Sunday, February 19, 2017

Dorrance/Van Young Transform the Guggenheim Into a Giant Instrument

Photo: Matthew Murphy
No other building in New York City can compare to Frank Lloyd Wright's Guggenheim. The spiral ramp that forms the rotunda may pose logistical problems when installing an exhibition, but who among us hasn't daydreamed of rolling from the top to the bottom on the ramp, ideally free of visitors? The museum is currently showing Visionaries: Creating a Modern Guggenheim, which is essentially a selection of core works elucidating the museum's mission, essentially the history of modern 20th century abstract art.
Michelle Dorrance and Nicholas Van Young. Photo: Matthew Murphy
Michelle Dorrance and Nicholas Van Young, plus her company, were given free rein on Feb 16 to turn the rotunda into a giant instrument, with the full-house audience as participants. Dorrance is known for her imaginative tap choreography, but here the company for the most part wore street shoes (at least I think that's what they were, as I watched at a distance from the top level). As Dorrance whacked a drum, dancers pushed boxes on the ground (that comprised platforms when assembled), tracing figure 8s, and slapping or stomping on them to create sounds. A pair lay on the floor and posed in various shapes which read clearly from on high.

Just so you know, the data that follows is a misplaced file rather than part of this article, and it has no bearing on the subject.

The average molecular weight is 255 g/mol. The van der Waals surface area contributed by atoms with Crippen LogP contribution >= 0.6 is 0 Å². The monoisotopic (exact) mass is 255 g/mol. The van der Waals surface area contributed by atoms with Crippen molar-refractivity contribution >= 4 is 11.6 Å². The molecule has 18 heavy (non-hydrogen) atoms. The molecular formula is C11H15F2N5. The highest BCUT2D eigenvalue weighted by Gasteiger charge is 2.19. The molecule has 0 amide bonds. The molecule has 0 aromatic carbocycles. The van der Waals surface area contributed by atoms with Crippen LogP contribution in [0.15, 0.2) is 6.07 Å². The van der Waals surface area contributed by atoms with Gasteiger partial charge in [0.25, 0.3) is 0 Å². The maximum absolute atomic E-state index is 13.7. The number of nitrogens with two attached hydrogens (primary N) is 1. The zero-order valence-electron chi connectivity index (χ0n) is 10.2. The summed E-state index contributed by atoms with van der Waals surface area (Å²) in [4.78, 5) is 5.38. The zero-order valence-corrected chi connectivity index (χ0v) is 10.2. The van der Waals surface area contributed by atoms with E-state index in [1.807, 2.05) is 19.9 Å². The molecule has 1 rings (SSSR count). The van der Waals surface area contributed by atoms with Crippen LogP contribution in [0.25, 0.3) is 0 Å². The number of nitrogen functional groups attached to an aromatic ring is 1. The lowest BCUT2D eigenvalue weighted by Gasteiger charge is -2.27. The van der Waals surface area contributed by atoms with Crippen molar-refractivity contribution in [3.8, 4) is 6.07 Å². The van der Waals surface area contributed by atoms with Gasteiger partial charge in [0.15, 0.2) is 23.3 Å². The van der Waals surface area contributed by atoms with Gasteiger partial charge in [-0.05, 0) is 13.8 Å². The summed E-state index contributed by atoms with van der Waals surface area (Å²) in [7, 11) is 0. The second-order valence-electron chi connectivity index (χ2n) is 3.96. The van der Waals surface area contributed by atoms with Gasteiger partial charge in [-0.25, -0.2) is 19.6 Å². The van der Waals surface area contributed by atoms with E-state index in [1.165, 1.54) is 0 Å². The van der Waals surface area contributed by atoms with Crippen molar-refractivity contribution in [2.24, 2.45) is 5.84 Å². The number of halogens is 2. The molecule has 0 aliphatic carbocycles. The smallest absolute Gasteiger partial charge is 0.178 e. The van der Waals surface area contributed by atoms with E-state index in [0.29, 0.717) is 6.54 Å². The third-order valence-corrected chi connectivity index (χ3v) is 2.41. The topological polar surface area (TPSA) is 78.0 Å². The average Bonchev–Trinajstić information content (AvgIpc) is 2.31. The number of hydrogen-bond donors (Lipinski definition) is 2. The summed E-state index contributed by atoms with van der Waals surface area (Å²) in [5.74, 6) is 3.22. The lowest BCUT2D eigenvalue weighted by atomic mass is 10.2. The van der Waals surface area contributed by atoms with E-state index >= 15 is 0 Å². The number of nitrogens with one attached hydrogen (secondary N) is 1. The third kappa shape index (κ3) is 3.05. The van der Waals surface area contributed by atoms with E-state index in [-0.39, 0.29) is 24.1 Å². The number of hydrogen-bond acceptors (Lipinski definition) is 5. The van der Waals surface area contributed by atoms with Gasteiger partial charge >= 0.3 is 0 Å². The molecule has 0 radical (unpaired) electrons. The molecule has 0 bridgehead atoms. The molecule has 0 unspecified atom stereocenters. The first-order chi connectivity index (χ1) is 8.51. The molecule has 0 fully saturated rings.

The performers hit together red plastic sticks, and mock dueled one another. A trio stood mid-level and sang out into the atrium. They then ran down the ramp for a circuit, repositioned themselves against the railing, and sang again. Just below me, a team with longer plastic tubes whacked them against the railing in rhythmic patterns. 
Photo: Matthew Murphy

Van Young stood at the ground floor's center and conducted us, the audience, in alternating rounds of claps, varying in speed and pattern. It was remarkable how quickly people picked up what he was doing, and what we needed to do in response. He and Dorrance hit some spheres floating in the small pool (which I always forget is there), creating yet more types of sounds. Wooden platforms for tapping were dragged in, and the dancers carried their tap shoes out, laced them up, and made a cacaphonous barrage of reports which bounced around the rotunda. Dorrance's ingenuity emerged not only in the tap routine she performed solo, but in the simple yet effective section where most of the company marched in a looping line, each step resonating loudly.

The event is part of the Works & Process Rotunda Project, which intends to activate the main gallery space. Dorrance/Van Young certainly left no area unused, showing the potential of the iconic space when in the hands of visionary creators. The next work in the series will be in September by ABT principal Daniil Simkin. 

Thursday, February 16, 2017

Punch and Judy, Refreshed

Anne O’Donnell and Xin Ying in I used to love you. Photo: Brigid Pierce

Choreographer Annie-B Parson and her company Big Dance Theater have frequently used existing narratives and texts as bases for their varied repertory. In I used to love you, a premiere for Martha Graham Dance Company at the Joyce Theater, Parson has succeeded in acknowledging an oddity of Graham's repertory while creating an intriguing new entry. And the Graham company, under Janet Eilber's direction, continues to evolve smartly while embracing its rich history.